Feeling Like An Imposter in Your Career
You made it!
Your sacrifices were high- maybe they were time, money, energy, or relationships. But you are here now, in this career and space you carved out for yourself. Your career is well on track, and by all accounts, you’ve arrived.
So why does it all feel fake?
You can recall the effort it took to get here. The lost sleep and long nights, the expenses of another course, a new program, more equipment—in more ways than one, you’ve paid your dues. Even though you worked so hard to get here, you feel like you don’t belong. As if somehow you’ve pulled the wool over the right person’s eyes and fleeced your way into the career of your dreams without being deserving of it.
This feeling—imposter syndrome—happens to a lot of people. But what is it? Where does it come from, and what can be done about it?
What’s Imposter Syndrome?
Imposter syndrome is the feeling of not belonging or deserving the achievement or role you currently occupy. It’s the term we use when “What if I don’t belong here” and “But I’m not good enough” become such loud refrains in your head that you struggle to retain confidence in your knowledge or capability. Imposter syndrome stems from the internalized belief that you are a fraud and that you may be ‘found out’ at any minute.
The challenging nature of this phenomenon is that even when others try to help realign you with a truer vision of yourself, it only reinforces your belief that the way others perceive you is far superior to what and who you truly are.
How does Imposter Syndrome impact your career?
Imposter syndrome feels like an amplification of hesitation and doubt, particularly in situations where you have authority or sway that you think you don’t deserve. In your career, Imposter Syndrome may lead to thoughts of insecurity about your experience or education that supported your success so far. Those thoughts may make it difficult to express your opinions, set boundaries, or speak up to co-workers or authority figures. When you can’t adequately express yourself, you will likely feel frustrated, and these feelings will strip you of your confidence.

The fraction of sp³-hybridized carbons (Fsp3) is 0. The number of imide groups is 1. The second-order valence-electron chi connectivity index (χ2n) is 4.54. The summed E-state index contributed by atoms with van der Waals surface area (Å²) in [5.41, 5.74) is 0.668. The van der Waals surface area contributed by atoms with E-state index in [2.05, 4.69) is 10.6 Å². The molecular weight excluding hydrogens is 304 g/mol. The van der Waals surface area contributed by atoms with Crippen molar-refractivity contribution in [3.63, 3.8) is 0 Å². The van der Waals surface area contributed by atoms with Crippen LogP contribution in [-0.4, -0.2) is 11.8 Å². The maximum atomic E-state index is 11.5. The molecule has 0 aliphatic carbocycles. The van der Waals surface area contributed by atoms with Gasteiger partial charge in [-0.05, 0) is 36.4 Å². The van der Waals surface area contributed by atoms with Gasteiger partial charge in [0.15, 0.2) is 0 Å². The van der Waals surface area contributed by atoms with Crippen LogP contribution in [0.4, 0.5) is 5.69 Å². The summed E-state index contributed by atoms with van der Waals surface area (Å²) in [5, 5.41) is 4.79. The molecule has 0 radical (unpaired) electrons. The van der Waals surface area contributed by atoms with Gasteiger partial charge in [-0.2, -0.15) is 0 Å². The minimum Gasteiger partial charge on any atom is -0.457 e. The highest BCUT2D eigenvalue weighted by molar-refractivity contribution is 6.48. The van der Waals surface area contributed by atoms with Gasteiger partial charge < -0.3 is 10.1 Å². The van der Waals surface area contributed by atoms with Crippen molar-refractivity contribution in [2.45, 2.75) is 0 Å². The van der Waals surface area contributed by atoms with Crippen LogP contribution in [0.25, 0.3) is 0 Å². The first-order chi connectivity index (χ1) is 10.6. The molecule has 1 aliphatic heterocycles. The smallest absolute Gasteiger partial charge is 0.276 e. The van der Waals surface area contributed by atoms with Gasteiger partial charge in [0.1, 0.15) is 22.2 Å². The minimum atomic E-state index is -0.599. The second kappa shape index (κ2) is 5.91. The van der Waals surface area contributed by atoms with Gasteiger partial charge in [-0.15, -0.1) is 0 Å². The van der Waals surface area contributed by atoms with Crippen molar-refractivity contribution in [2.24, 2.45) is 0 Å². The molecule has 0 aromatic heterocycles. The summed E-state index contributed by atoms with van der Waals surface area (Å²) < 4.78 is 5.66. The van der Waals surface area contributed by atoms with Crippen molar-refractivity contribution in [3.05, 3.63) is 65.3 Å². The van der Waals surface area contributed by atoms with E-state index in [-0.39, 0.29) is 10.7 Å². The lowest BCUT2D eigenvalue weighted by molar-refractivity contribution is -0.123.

These feelings can show up in a number of additional ways:
Berating yourself for needing help or asking for it
Ruminating on how you “should” have done better/known better/been better
Extreme humility and attributing your success to external factors
Seeking the unattainable standard of perfection at the cost of your own comfort and safety
Fear of others and your own expectations
In many ways, the fear that others may think of you as a fraud can be a powerful inhibitor to accessing the very knowledge that earned you the position or respect you now hesitate to own.
Why is this happening?
The workforce currently dominating professional spheres and those now entering it has done so in unprecedented uncertainty. Through economic upheaval, changes in power, and a global pandemic, we as a collective have been through a lot of recalibration. “In case of emergency” has become a way of life instead of a contingency, and living that way breeds a level of uncertainty into every aspect of our world. Work, in particular, heightens many of those feelings.
While you work hard toward creating a career you can feel fulfilled by, you’re working on an ever-shifting landscape. Companies shutter and pivot, their needs adjust and the way they gauge performance does too. The qualifications and expectations grow higher as salaries do not. Tension grows, but patience does not. Our global circumstances have created the perfect storm to latch on to our fears of fraudulency or failure and ensure they flourish.
Where do we go from here?
Well, for a start, you can come to counseling. Our clinician Griffin Smith is a Licensed Clinical Social Worker who specializes in working with individuals in corporate settings and others who are experiencing workplace distress. Our team would be honored to support you in realizing your accomplishments and reframing them so they feel like something you can own and be proud of. Even if you don’t live in Virginia or Georgia, there are plenty of therapists near you who are trained to help. Often, as more therapists are available through telehealth, help is just a few clicks away!
While Imposter Syndrome does not have a space in the DSM as an official disorder, its very real impacts can be managed with many similar techniques developed to support those with anxiety. We can work together to increase your confidence and create affirmations that support it. You earned the space you take up, and we want to help you flourish in it. You aren’t fooling anyone. You just really are that good!